Friday, February 26, 2010

More cavern entrances discovered on the Moon

NEW DISCOVERIES OF LUNAR HOLES IN MARE TRANQUILLTATIS AND MARE INGENII. Junichi Haruyama1, Seiichi Hara2, Kazuyuki Hioki2, Tomokatsu Morota1, Yasuhiro Yokota1, Motomaro Shirao3, Harald Hiesinger4, Carolyn H. van der Bogert4, Hideaki Miyamoto5, Akira Iwasaki5, Makiko Ohtake1, Yoshifumi Saito1, Tsuneo Matsunaga6, Shunsuke Nakanotani7, Carle M. Pieters8, and Paul G. Lucey9, 1ISAS, JAXA, Japan (, 2NTT DATA CCS CORPORATION, Japan, 3Taito-ku, Tokyo 111-0035, Japan, 4Westfälische Wilhelms-Universität, Germany, 5The University of Tokyo, Japan, 6NIES, Japan, 7Mitsubishi Space Software Co., Ltd., Japan, 8Brown University, USA, 9University of Hawaii, USA.

Introduction: We recently reported the discovery of a vertical hole on the Moon [1] in data acquired by the Terrain Camera (TC) and Multiband Imager (MI) on the Japanese lunar orbiter Selenological and Engineering Explorer (SELENE) [2], (nicknamed Kaguya). The 65 m-diameter hole is located at 303.3 °E, 14.2 °N in the Marius Hills region in Oceanus Procellarum on the near side of the Moon. The Marius Hills Hole (MHH) is probably a skylight in a lava tube. Here, we report the discovery of two additional nearly circular deep shafts.

Hole Search Methodology: SELENE TC and MI achieved almost 100% coverage of the Moon during the twenty-one month SELENE mission. To find vertical holes similar to MHH, we extracted the TC data of higher solar elevation angles (SEAs) of > 40° (Fig. 1). At these sun angles, the shadowed portions of these vertical shafts receive less sunlight reflected off of their walls than typical shallow lunar craters causing their shadows to be darker than typical craters. Be-cause TC’s sensitivity is very high, we can detect this difference. We searched for the lowest radiances in the data set and found two new holes in Mare Tranquillitatis and Mare Ingenii.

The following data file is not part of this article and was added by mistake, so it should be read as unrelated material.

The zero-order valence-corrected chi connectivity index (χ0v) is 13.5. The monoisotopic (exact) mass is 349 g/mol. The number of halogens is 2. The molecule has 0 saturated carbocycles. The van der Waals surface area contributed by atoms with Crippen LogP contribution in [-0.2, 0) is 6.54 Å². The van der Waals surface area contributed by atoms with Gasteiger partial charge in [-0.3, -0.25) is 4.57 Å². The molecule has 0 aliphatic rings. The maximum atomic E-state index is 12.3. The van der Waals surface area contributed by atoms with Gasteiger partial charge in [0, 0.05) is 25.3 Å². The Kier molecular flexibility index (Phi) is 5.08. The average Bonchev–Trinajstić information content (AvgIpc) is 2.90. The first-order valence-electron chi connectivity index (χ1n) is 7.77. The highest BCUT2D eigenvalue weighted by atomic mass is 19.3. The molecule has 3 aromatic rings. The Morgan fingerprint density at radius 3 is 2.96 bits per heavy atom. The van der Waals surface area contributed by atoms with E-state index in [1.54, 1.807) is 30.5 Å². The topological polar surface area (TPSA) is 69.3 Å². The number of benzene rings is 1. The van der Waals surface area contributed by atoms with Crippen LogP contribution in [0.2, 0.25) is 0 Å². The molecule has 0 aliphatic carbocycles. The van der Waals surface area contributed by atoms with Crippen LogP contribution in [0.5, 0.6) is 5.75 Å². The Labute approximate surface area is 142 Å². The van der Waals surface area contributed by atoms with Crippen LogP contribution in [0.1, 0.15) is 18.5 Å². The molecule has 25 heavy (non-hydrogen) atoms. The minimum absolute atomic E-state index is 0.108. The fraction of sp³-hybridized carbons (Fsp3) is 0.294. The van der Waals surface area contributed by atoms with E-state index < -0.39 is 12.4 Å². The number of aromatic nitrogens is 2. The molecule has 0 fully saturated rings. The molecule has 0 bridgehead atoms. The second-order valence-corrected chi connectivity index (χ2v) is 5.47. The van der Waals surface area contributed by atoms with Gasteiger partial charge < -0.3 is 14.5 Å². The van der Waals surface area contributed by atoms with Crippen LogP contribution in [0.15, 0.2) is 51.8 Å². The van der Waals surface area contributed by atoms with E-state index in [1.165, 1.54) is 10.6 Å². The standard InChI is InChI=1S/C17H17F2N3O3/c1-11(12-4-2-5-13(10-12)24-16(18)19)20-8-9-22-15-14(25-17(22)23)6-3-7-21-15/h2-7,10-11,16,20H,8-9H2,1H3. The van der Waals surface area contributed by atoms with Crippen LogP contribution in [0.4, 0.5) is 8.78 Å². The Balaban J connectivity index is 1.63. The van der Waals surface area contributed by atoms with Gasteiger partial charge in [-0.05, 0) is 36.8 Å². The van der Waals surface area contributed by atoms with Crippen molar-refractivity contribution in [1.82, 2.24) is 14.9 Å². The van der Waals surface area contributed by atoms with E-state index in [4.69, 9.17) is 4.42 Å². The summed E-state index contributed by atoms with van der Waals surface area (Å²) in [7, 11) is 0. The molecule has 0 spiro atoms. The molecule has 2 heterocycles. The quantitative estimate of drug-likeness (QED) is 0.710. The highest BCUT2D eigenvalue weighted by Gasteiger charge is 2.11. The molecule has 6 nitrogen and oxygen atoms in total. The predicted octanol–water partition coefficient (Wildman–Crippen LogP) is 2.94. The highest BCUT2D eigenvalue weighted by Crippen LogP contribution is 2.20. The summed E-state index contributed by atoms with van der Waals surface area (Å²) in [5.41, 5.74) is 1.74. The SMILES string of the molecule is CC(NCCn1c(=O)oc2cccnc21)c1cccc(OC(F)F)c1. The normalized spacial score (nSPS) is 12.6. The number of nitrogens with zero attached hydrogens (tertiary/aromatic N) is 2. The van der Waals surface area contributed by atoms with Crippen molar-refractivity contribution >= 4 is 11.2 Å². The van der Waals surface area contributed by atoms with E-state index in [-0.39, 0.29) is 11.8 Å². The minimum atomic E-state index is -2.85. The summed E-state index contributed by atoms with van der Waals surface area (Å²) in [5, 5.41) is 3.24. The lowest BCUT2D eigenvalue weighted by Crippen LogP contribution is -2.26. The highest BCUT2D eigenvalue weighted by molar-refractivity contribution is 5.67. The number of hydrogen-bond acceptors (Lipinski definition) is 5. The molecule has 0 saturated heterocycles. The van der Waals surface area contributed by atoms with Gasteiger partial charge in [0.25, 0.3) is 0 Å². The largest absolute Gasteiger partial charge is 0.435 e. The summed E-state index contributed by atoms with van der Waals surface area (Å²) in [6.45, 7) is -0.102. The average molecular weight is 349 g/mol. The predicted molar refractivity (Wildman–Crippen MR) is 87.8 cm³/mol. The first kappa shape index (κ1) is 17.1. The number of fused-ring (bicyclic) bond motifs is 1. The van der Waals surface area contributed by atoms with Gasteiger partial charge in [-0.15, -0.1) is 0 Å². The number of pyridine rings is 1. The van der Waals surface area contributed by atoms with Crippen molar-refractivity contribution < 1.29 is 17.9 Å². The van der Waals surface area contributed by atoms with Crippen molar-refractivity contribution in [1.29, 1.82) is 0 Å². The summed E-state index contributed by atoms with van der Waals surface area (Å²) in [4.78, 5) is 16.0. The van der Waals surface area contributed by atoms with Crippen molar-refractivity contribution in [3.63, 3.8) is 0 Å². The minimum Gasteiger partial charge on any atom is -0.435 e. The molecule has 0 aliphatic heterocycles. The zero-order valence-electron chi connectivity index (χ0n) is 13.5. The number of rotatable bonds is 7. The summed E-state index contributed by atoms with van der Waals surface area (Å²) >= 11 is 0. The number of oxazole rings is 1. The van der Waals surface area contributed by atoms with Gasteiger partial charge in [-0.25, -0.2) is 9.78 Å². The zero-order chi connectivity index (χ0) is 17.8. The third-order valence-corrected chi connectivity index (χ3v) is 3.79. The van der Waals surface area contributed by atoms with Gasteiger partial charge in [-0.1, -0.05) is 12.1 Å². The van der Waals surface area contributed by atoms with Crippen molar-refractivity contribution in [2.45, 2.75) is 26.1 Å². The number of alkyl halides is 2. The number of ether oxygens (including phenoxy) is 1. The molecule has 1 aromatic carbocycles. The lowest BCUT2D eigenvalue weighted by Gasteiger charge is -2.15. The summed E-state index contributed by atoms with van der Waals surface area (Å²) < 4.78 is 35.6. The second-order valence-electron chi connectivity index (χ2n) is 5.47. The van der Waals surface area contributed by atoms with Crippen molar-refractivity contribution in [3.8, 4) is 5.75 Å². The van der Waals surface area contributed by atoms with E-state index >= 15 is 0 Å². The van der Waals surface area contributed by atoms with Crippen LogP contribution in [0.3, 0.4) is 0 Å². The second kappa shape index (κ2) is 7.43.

Mare Tranquillitatis Hole: The hole in Mare Tranquillitatis (MTH) is located at 33.2 °E, 8.3 °N (Fig. 1), 350 km from the Apollo 11 landing site. It is nearly twice the diameter of the MHH, and is roughly circular with a short axis length of 110 m (east-west) and a long axis length 120 m (north-south) (Fig. 2). The east rim is about 50 m higher than the west rim. MTH was observed eight times by TC and twice by MI. From the higher SEA data (49.6° in TC observations and 75.6° and 82.8° in MI), we estimate the hole to be 180m deep from the east rim. Unlike the Marius Hills Hole (MHH), MTH is not in or near a sinuous rille. There are numerous craters near MTH, but no other holes are present at the resolution of TC (10 m).

Mare Ingenii Hole: Using the same search for low radiance data, we discovered a hole in Mare Inge-nii (MIH) at 166.0 °E, 35.6 °S, near a prominent swirl feature on the far side of the Moon (Fig. 1). It has a slightly irregular shape (rounded triangle) with a long axis length of 140 m (east-west) and a short axis length of 110 m (north-south) (Fig. 3). Its northwest rim is a few tens of meters higher than the other portions of the rim. TC observed MIH six times and MI observed it once. Because we could not detect the bottom of MIH, even at the highest SEA (47.4° with TC), we can only place a lower limit on the depth of 90 meters. Like that in Mare Tranquillitatis, this hole is not located on or near a rille.

Interior Temperatures of Underlying Lava Tubes: The temperatures of these cavities are of interest for lunar resources and as special lunar microen-vironments. Based on a thermal equilibrium calculation for the shallow lunar interior, we estimated the temperature at the bottoms of the holes. For the surface albedos around the lunar holes, we used radiance data acquired by TC. Assuming a diffuse (Lambertian) sur-face, the albedos are 3.6%, for the surfaces around MHH, 3.7% around MTH, and 5.2% around MIH (Table 1). The interior temperatures of any lava tubes possibly connected to MHH, MTH, and MIH are estimated to be 18, 19, and 4 °C (Table 1). These tempera-tures may be overestimated because we used the radiance data obtained at SEA < style="font-weight: bold;">Table 1.

Hydrogen Accumulation in lava tubes exposed by skylights: The lunar surface is continuously showered by solar wind protons. Although a small fraction of the protons are implanted into the lunar surface, most pro-tons escape into space. However, the deep holes and their possible connected lava tubes might effectively trap solar wind protons. The surface ages surrounding MHH, MTH, and MIH are 3.5 Ga [1], 3.7 Ga [3], and 3.2 Ga [4]. If the holes opened simultaneously with or just after the formation of surrounding surfaces and the solar proton flux was similar to the current flux: 4 x 10(8)/cm2/sec [5], the integrated amount of the protons inside MHH, MIH, and MIH and their con-nected lava tubes would be 3 x 10(3), 1 x 10(4), and 9 x 10(3) tons, which correspond to water of 3 x 10(4), 9 x 10(4), and 8 x 10(4) tons (Table 2).